An Undergraduate Taught Course on Consciousness and Mind
Journal of Undergraduate Neuroscience Education
Consciousness remains a mystery despite centuries of inquiry, but neuroscience research is beginning to offer insights into the conscious brain. Although the influence of neuroscience in decoding consciousness is growing, it is distinctly absent from collegiate education. Many psychology and neuroscience textbooks devote a single paragraph or an appendix to consciousness. Simultaneously absent from undergraduate education are opportunities for students to practice teaching skills. Our course, Consciousness and Mind (PSYC 499), was designed to address these inadequacies. The course was designed and taught by an undergraduate student at Ohio Wesleyan University and supervised by the Director of the Neuroscience program. The class met once a week for a three hour block period, which required active engagement to keep students interested and motivated. Several novel class activities were designed to hold student attention and offer a checkpoint for the student-instructor to assess the strength of the preceding lecture. These activities included varied group discussions, an animal-mind debate, a movie screening, and a final presentation. The course received positive feedback from all who participated. Although the once-a-week class period offered a manageable workload for the student-instructor, more frequent meetings would have strengthened the interaction with the material. With preparation, motivated students, and frequent feedback from a seasoned professional, a student-instructed course can be a rewarding experience for all involved.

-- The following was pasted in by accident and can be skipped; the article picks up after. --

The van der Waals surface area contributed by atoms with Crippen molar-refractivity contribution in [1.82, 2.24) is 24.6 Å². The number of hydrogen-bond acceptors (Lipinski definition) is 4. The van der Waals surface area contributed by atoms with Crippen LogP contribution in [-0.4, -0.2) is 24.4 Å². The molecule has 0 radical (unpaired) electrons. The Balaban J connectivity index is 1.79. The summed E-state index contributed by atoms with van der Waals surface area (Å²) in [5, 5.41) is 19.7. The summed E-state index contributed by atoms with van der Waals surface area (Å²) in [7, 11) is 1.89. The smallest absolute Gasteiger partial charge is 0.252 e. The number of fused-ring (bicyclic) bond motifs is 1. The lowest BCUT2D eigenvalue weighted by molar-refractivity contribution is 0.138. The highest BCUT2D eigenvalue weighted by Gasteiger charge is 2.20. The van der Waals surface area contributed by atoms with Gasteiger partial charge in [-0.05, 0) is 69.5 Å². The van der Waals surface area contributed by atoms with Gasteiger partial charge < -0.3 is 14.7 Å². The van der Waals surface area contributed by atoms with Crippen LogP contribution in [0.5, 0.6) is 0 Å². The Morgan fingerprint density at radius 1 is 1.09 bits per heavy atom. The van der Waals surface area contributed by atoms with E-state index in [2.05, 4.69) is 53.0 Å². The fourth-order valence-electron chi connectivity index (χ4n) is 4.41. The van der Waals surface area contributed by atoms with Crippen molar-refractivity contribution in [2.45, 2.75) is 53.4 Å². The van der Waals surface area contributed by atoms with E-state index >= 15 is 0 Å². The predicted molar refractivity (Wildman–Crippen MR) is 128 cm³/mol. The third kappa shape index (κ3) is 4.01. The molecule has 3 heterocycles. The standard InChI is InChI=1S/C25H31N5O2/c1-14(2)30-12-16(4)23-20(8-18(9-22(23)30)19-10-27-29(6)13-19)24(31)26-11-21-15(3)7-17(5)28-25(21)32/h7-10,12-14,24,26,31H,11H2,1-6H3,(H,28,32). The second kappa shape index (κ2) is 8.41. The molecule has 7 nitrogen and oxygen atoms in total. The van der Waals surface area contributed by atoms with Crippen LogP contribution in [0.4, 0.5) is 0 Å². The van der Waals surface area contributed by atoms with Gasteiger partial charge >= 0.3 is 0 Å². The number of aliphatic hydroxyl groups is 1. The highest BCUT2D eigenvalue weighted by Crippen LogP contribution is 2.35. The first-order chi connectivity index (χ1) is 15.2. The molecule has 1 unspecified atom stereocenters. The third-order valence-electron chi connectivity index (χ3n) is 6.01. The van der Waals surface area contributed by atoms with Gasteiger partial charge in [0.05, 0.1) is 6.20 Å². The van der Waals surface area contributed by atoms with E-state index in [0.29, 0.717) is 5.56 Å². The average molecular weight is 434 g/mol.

Yates, Jennifer and Kronemer, Sharif, "An Undergraduate Taught Course on Consciousness and Mind" (2012). Psychology Faculty Work. 35.
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